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Tips To Ease The Heartburn Of Pregnancy

Date:
December 10, 2007
Source:
American College of Gastroenterology
Summary:
Physician experts have compiled important health tips on managing heartburn symptoms during pregnancy, and importantly, identifying which heartburn medications are safe for use in pregnant women and those, which should be avoided. Heartburn symptoms are one of the most commonly reported complaints among pregnant women. Heartburn usually starts during the first trimester and tends to worsen during the second and third trimesters.

Heartburn symptoms are one of the most commonly reported complaints among pregnant women. Heartburn usually starts during the first trimester and tends to worsen during the second and third trimesters.

Studies have shown elevated levels of the hormone progesterone accompanied by increased intra-abdominal pressures from the enlarging uterus, may lower esophageal sphincter (LES) pressure in pregnant women contributing to heartburn symptoms, according to research highlighted in the newly updated “Pregnancy in Gastrointestinal Disorders” monograph by the American College of Gastroenterology (ACG).

From the monograph, physician experts from ACG have compiled important health tips on managing heartburn symptoms, and importantly, identifying which heartburn medications are safe for use in pregnant women and those, which should be avoided.

Strategies to Ease Heartburn Symptoms during Pregnancy

According to the ACG, pregnant women can treat and relieve their heartburn symptoms through lifestyle and dietary changes. The following tips can help reduce heartburn discomfort:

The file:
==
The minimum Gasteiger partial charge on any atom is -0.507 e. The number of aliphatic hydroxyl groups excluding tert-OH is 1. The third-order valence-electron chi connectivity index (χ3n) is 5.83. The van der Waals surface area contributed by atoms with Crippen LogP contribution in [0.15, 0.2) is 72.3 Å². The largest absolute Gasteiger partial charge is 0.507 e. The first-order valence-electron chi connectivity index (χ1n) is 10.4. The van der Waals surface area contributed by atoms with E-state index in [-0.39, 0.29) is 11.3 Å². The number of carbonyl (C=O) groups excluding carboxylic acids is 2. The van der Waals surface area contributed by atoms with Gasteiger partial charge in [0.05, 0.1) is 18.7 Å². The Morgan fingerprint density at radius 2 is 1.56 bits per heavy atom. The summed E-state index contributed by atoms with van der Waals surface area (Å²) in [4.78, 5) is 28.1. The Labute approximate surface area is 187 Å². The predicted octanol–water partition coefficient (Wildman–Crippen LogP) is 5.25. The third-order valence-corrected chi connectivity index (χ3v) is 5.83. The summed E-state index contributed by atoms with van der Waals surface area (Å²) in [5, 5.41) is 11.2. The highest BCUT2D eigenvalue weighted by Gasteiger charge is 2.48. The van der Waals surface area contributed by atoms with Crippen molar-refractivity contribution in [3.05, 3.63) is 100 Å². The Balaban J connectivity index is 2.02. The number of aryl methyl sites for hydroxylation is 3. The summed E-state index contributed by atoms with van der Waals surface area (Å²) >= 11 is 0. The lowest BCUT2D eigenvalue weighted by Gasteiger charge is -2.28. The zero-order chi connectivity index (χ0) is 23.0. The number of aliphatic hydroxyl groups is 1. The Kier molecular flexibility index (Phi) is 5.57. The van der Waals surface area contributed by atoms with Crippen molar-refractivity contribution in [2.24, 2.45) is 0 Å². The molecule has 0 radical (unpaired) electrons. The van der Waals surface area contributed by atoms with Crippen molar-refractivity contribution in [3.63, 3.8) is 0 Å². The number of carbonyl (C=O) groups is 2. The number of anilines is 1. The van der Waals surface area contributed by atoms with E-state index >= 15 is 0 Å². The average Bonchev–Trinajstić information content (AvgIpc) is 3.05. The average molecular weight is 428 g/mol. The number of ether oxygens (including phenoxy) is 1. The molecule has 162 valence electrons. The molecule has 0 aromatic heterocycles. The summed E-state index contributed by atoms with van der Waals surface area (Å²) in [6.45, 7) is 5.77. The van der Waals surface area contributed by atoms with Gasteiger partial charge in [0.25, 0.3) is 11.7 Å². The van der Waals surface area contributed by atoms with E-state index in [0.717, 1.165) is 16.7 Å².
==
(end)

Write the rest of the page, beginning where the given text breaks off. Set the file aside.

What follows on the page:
1. Avoid eating late at night or before retiring to bed. Common heartburn triggers include greasy or spicy food, chocolate, peppermint, tomato sauces, caffeine, carbonated drinks, and citrus fruits.
  2. Wear loose-fitting clothes. Clothes that fit tightly around your waist put pressure on your abdomen and the lower esophageal sphincter.
  3. Eat smaller meals. Overfilling the stomach can result in acid reflux and heartburn.
  4. Don’t lie down after eating. Wait at least 3 hours after eating before going to bed. When you lie down, it’s easier for stomach contents (including acid) to back up into the esophagus, particularly when you go to bed with a full stomach.
  5. Raise the head of the bed 4 to 6 inches. This can help reduce acid reflux by decreasing the amount of gastric contents that reach the lower esophagus.
  6. Avoid tobacco and alcohol. Abstinence from alcohol and smoking can help reduce reflux symptoms and avoid fetal exposure to potentially harmful substances.

The Do’s and Don’ts of Using Heartburn Drugs during Pregnancy

Pregnant women with mild reflux usually do well with simple lifestyle changes. If lifestyle and dietary changes are not enough, you should consult your doctor before taking any medication to relieve heartburn symptoms.

According to ACG President Amy E. Foxx-Orenstein, DO, FACG, “Heartburn medications to treat acid reflux during pregnancy should be balanced to alleviate the mother’s symptoms of heartburn, while protecting the developing fetus.”